According to our evaluation, the categories that we consider low competition would be animals, science, medical, space and watercraft. These categories are low competition because it is somewhat difficult for ordinary 3D modelers to find real word references. This results in most modelers referring to online imagery or consultants to find out how to detail something – and this is particularly true of the medical category. 

These low competition categories are also slightly more time consuming because they require an amount of research in order for accuracy and can take up slightly more time to model because they are more detailed items. But probably the biggest reason why you will not find a lot of 3D modelers delving into these categories is because the market for them isn’t that obvious.

Know Your Client

If you’re up for the challenge and you want to try and understand these low competitive markets, you will need to do some research into these particular clients. You could begin by asking yourself, ‘what type of client might need a model of an animal’, ‘what type of client might need a model of scientific equipment’ or ‘what type of client might want a model of a pirate ship’.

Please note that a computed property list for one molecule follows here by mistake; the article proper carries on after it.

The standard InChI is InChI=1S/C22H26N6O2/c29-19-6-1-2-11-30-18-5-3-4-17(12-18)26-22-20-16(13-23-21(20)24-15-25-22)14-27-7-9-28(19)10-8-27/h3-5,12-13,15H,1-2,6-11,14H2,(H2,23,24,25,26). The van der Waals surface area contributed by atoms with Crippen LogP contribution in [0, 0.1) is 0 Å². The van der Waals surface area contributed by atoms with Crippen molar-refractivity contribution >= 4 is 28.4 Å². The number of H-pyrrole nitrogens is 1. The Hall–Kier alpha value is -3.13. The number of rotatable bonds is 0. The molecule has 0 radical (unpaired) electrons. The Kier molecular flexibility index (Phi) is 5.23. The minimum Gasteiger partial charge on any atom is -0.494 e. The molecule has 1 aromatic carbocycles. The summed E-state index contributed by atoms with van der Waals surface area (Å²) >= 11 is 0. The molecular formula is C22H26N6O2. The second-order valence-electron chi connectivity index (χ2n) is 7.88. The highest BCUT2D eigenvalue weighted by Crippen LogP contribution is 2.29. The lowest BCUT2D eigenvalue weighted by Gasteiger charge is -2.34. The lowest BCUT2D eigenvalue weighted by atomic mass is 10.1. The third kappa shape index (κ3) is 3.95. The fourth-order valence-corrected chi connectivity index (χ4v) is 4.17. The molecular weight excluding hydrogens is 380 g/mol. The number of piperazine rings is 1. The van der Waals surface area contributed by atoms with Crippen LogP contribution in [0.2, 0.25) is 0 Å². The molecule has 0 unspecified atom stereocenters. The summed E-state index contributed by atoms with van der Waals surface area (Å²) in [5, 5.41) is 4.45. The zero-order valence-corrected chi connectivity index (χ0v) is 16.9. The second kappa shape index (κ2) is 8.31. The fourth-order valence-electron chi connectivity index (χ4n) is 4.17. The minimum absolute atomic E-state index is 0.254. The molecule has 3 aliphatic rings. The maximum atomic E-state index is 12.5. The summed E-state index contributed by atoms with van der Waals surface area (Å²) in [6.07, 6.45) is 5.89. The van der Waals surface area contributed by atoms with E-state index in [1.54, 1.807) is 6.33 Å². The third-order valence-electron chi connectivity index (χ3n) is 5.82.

The type of client that might need animals modeled might be game developers who need animals in their environments, animators that are making entertainment films or people working in education that may want to make explainer animations using 3D models.

The type of client who might need scientific equipment modeled might be someone making an educational explainer video that demonstrates how certain procedures take place. Some interesting models have been sold recently that are being used to illustrate how the Covid-19 virus enters and affects the body. Other medical departments can also be explored with 3D model equipment or demonstrations that illustrate how certain operations are done using a 3D platform.